Rashod Bateman is an advanced route-runner with strong hands in open and contested situations.
He can create separation at and away from the LOS, very smart and likely a top-50 pick.
(also lost 10 pounds battling COVID in 2020, the 2019 tape is stellar)pic.twitter.com/lInR8uwWhp
— Austin Gayle (@PFF_AustinGayle) April 1, 2021
Tamorrion Terry was largely a big-bodied deep threat at Florida State who ranked in the 93rd percentile for average depth of reception and the 98th percentile for yards per reception, but he still managed to do a lot of damage after the catch. The 6-foot-3, 207-pounder ranked in the 91st percentile among qualifying pass-catchers in yards after the catch per reception since 2014 (7.62).
D’Wayne Eskridge is an older prospect (he turns 24 in 2021) with great straight-line speed and YAC production at Western Michigan. He averaged an FBS-high 14.4 yards after the catch per reception this past season and stood out well above the rest of the Group of 5 pass-catchers when controlling for reception depth.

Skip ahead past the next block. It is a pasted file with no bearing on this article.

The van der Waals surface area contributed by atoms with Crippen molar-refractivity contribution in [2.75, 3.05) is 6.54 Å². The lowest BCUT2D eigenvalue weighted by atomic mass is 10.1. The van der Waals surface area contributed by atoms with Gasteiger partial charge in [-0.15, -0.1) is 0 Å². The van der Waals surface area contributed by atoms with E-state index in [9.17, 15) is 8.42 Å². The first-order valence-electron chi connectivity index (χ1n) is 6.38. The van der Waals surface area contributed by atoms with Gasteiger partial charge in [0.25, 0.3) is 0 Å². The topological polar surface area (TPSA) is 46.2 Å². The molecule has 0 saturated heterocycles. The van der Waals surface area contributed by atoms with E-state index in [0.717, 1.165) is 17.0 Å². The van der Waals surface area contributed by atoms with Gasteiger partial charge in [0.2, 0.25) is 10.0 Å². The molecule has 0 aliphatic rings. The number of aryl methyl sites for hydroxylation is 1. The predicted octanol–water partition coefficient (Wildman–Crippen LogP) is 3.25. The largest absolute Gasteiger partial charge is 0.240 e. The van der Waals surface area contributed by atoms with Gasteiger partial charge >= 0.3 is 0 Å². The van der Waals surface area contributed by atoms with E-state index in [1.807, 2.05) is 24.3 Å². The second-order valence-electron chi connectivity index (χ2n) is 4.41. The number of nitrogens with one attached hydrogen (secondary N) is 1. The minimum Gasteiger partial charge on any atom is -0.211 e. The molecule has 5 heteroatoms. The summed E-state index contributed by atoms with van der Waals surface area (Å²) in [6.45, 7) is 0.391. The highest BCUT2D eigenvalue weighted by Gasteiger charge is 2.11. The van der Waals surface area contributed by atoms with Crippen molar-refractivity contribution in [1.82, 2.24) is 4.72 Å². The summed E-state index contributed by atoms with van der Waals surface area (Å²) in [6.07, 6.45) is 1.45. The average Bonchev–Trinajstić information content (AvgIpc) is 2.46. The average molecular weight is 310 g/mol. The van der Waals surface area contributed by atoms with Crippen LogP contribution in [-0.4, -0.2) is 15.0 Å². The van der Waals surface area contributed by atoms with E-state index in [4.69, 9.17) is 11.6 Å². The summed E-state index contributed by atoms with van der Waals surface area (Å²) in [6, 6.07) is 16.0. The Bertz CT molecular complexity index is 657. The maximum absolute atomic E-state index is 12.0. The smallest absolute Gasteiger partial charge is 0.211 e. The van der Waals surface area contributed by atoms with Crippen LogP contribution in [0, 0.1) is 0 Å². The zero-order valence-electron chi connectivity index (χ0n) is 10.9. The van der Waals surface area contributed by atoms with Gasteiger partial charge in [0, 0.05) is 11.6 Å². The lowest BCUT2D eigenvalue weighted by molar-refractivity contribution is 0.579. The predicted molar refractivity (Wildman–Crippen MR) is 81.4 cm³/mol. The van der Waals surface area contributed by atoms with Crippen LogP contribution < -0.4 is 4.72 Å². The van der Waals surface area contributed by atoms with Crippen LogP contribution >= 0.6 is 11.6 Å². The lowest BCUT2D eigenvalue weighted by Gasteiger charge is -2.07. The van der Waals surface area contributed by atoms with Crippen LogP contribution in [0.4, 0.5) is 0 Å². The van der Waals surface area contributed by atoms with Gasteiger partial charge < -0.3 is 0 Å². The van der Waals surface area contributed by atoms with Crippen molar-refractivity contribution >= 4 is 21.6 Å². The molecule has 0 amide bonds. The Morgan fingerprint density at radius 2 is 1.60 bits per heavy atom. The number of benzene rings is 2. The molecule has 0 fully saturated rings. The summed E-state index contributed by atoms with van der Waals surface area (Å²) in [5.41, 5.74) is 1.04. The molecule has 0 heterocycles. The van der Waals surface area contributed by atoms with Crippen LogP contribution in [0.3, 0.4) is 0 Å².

There’s a strong positive correlation between yards per reception and average depth of reception at the Group of 5 level among wide receivers. D’Wayne Eskridge and Marquez Stevenson stand out with well above-average yards per reception averages when considering reception depth.
At 5-foot-10 and 180 pounds, Marquez Stevenson recorded an insane 6.46-second three-cone that ranked in the 100th percentile among wideouts at the Houston pro day. His change-of-direction ability shows up after the catch. He averaged a whopping 10.5 yards after the catch per reception in 2019 and ranked highly among fellow Group of 5 wideouts in forced missed tackles per reception.
Marquez Stevenson and D’Wayne Eskridge are two of the more productive Group of 5 wide receivers in terms of yards after the catch and forced missed tackles per reception since 2014.